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Inuit artist Annie Pootoogook’s work revealed the connections between us

The 47-year-old Inuit artist Annie Pootoogook was found dead in the Rideau River earlier this week, after several years of living on the street in the nation's capital. When the news came, there was about it a kind of grim inevitability.

Having emerged into the southern imagination in 2006, with her startling solo exhibition at Toronto's Power Plant Contemporary Art Gallery, her rise had come a little later in life (she was 37 at the time), but it was a rocket launch. In that same year, Ms. Pootoogook won the $50,000 Sobey Art Award, going on to represent Canada at the prestigious documenta exhibition in Kassel, Germany in 2007. In just a year, she had become one of a handful of indigenous artists to achieve international acclaim in the accelerating global discussion on post-colonialism.

By then, like other Canadian First Nations and Inuit artists who have achieved wide fame before her (from Norval Morrisseau, Bill Reid and Carl Beam to Zacharias Kunuk and Brian Jungen), Ms. Pootogook had been elevated to that most vexed of cultural roles: the public exemplar of indigeneity, suddenly finding herself an ambassador from a persecuted culture. She would, simultaneously, begin negotiating a path forward in that persecutor's art world. Canada extolls her native artists, and loves to promote them, even as our government denies indigenous people their civil rights and traditional entitlements. The opportunity is great for such artists, blinking before the glare of the cameras, but so is the strain of making sense of it all.

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It may be a while before the true nature of Ms. Pootoogook's death is understood, and it is certainly not for us to say she should never have taken that wild ride through that world of art and media and commerce. She had her glory days, and when we look at the legacy of work she left behind, the pleasure and satisfaction she enjoyed in communicating about her Northern world is palpable. Following in the footsteps of her mother, the artist Napachie Pootoogook – who late in her life had recorded the hardships of women's lives in traditional Inuit culture on the land – Ms. Pootoogook brought her own honest and sincere character to her portrayals.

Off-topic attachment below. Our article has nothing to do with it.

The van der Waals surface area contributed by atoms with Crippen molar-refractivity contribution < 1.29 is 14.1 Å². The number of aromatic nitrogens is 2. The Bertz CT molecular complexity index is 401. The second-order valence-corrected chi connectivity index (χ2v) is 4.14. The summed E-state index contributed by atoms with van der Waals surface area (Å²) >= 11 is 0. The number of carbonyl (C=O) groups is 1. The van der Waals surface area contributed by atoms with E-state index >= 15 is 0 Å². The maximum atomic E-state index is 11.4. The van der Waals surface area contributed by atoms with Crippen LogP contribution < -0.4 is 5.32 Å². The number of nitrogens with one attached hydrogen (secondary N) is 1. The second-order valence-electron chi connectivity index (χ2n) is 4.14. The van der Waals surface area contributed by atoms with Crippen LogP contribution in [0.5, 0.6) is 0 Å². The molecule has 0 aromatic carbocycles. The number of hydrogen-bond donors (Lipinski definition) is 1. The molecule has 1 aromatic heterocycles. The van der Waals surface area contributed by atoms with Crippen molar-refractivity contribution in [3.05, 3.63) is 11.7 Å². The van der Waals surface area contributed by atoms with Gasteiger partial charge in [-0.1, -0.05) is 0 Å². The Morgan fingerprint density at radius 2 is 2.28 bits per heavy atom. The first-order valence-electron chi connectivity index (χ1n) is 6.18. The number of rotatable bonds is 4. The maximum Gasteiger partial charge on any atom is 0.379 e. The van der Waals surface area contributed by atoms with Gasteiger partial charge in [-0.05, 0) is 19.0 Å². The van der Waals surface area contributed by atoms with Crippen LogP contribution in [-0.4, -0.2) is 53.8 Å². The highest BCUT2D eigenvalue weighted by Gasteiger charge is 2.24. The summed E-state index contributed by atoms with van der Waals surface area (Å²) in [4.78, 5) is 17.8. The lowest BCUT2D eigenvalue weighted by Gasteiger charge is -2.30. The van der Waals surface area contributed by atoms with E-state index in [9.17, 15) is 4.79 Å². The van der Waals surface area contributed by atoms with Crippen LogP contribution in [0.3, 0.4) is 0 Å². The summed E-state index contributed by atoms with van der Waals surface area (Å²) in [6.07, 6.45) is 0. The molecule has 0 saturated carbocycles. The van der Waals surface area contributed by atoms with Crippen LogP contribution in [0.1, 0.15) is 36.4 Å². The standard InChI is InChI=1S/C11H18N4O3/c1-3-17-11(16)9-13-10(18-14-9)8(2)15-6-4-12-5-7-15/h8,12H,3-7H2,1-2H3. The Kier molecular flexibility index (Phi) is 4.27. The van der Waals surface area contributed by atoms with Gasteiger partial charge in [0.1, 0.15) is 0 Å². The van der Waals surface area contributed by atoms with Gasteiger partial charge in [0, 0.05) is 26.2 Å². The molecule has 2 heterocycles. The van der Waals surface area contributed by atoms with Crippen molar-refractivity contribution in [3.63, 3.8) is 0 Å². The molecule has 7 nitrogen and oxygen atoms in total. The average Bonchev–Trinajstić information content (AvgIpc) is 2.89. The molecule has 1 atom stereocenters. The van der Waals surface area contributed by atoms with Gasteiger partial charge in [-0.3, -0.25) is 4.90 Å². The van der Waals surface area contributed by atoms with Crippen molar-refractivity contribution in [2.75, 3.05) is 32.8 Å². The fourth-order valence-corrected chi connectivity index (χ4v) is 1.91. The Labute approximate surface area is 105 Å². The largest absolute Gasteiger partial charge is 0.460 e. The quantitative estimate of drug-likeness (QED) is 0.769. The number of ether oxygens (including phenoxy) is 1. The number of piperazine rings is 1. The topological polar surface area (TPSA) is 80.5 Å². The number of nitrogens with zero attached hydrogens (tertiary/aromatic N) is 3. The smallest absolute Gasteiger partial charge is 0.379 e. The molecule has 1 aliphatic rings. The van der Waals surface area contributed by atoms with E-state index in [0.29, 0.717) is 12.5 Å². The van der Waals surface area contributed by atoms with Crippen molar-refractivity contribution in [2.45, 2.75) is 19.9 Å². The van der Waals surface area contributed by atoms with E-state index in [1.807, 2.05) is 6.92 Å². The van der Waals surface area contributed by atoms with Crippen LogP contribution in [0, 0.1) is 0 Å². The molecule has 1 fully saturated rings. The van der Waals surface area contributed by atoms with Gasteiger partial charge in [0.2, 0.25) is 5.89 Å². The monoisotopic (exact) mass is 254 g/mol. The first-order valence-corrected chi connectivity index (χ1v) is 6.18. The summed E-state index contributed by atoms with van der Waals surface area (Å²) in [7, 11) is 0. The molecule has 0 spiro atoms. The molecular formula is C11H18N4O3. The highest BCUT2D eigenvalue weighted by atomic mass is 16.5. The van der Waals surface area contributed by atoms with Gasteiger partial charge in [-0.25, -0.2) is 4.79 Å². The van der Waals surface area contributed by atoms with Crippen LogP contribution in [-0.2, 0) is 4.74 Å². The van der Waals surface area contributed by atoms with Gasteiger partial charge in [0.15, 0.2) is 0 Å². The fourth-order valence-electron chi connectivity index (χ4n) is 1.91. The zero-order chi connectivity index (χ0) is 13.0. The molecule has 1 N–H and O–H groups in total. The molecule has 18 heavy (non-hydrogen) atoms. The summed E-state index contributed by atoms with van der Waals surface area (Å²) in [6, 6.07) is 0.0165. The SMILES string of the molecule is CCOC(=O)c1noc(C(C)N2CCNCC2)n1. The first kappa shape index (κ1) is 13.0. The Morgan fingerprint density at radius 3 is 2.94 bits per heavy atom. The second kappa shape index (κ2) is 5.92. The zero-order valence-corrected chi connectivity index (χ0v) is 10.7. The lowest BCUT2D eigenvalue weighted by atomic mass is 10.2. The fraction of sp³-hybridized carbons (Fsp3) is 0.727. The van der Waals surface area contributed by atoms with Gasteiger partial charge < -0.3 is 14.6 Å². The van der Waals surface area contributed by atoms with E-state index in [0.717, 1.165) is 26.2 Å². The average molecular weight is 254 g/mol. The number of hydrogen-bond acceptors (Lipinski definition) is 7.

Her imagery was wide-ranging, from depictions of alcoholism, domestic abuse and personal demons to the glory of a new shiny freezer at the Cape Dorset co-op, the lazy pleasures of watching cartoons on TV with the kids, or having a smoke with a friend. One drawing might document a dinner of fish sticks, another the cutting up of a dead seal for "country food."

While she created the occasional drawing of outdoor pursuits like hunting and fishing, Ms. Pootoogook's preferred realm was the great indoors of doily-covered sofas, plastic wall clocks and fuzzy carpets. These rooms, though modest and sparsely furnished, are cozy and well-ordered places, with ceiling and page top co-ordinated compositionally in a way that evokes a brightly lit, homey captivity.

Ms. Pootoogook's hard-hitting disclosures of human suffering were challenging to stereotype (Inuit art, before her, was more a matter of dancing bears and happy Inuit baby mamas in beaded amauti), but equally so, in a way, were her drawings of Inuit people engaged in a daily life very much like our own. She recorded a hybrid culture, revealing the connections between us. Always, the work was organized by a principle of declarative frontality, straight up. "I cannot draw anything that I myself did not experience," she once said.

When the bad stories happen, we in the south glance away, or worse, shake our heads in pity.

But, looking at Ms. Pootoogook's work, might we not feel instead an admiration for what we discover there? Her drawings express her resilience and capacity for joy in life, her imagination, her courage and lack of self-pity, her playful spirit, her deep connection to the artistic lineage of her family, to the tight-knit community in Cape Dorset where she lived for most of her life. Only when one takes stock of all this can one appreciate the spirit that has been lost. I think we owe her that.

Editor's note

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An earlier version of this storied reported that Annie Pootoogook was found in the Ottawa River. In fact, it was the Rideau River. It also stated that her mother was Napachie Ashoona. In fact, her mother is Napachie Pootoogook.

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